Vietnamese American Restaurant Money Cat Is Back in Business

A new—and not so new—Vietnamese American restaurant stands in the warm glow of neon lights at the corner of Eldert Street and Wilson Avenue. Run by married couple Chris Taha and Jenny Baker, Money Cat offers an assortment of classic Vietnamese dishes, including steaming bowls of pho and banh mi sandwiches. 

Diners outside of restaurant Money Cat.
Outdoor diners at Money Cat.

The restaurant had been open just a month when the pandemic shut it down for over a year, but since reopening it has been garnering more and more traffic despite mainly being advertised by word of mouth.  

Money Cat is inspired by Taha and Baker’s experiences with Vietnamese food on the West Coast, where Taha says pho spots were as common as bodegas are in New York. The couple has fond memories of late-night noodles and spaces where diverse groups of people would come together to share delicious food. 

Taha and Baker actually met at Father Knows Best, the coffeehouse and bar that Taha opened a few years prior just down the block from Money Cat.

Chris Taha and Jenny Baker sit in front of Money Cat, the couple's first restaurant together.
Chris Taha and Jenny Baker sit with their daughter in front of Money Cat, their first restaurant together.

When Taha created Father Knows Best, he envisioned a community space where neighbors would be able to come together and share lattes in the morning or beers after work. The couple’s warm greetings to customers suggest Money Cat has a similar vision in mind.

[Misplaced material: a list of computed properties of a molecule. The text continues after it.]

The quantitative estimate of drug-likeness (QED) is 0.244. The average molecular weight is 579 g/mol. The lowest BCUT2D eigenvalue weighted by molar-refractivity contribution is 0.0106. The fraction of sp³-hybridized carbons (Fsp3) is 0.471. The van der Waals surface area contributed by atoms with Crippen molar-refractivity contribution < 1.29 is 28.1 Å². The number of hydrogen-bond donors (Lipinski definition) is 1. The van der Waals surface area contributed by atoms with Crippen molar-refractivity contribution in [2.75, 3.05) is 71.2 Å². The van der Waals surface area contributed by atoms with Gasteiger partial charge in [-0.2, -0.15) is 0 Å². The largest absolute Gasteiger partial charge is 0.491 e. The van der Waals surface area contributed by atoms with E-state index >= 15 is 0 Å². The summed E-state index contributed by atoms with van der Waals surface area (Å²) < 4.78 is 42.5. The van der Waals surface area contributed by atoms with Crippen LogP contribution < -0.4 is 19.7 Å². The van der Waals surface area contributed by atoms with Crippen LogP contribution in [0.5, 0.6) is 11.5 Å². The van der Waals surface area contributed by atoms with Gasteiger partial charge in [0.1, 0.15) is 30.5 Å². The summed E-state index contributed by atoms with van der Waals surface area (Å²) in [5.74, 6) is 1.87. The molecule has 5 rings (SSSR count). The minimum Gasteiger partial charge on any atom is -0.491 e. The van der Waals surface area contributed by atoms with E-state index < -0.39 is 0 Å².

Taha hopes Money Cat will be able to capture the sense of community he felt as a college student meeting people of all ages and backgrounds during late-night runs for pho. After all, he says, who doesn’t need a big bowl of noodles when they’re drunk?

And pho isn’t the only option on the menu. Money Cat has a variety of classic Vietnamese American dishes, from Chinese sausage banh mi to vermicelli bowls, as well as sesame balls for dessert.

Money Cat's Chinese sausage vermicelli bowl.
Money Cat’s Chinese sausage vermicelli bowl.

Money Cat is the couple’s first restaurant, and they hope to open many more. For now, they’re focused on expanding to weekend brunch and experimenting with the menu.

Though still waiting for a liquor license, the restaurant has other tasty drinks on the menu, including their iced Vietnamese coffee, which is canned in-house and decorated with Money Cat’s signature logo: a woman riding a cat.

Even as word spreads and the crowds grow, Baker and Taha have kept the place running smoothly. In the restaurant business, especially since the pandemic, busy is good, and based on its reception so far, Money Cat is sure to get even busier.

All images courtesy of Chris Taha.

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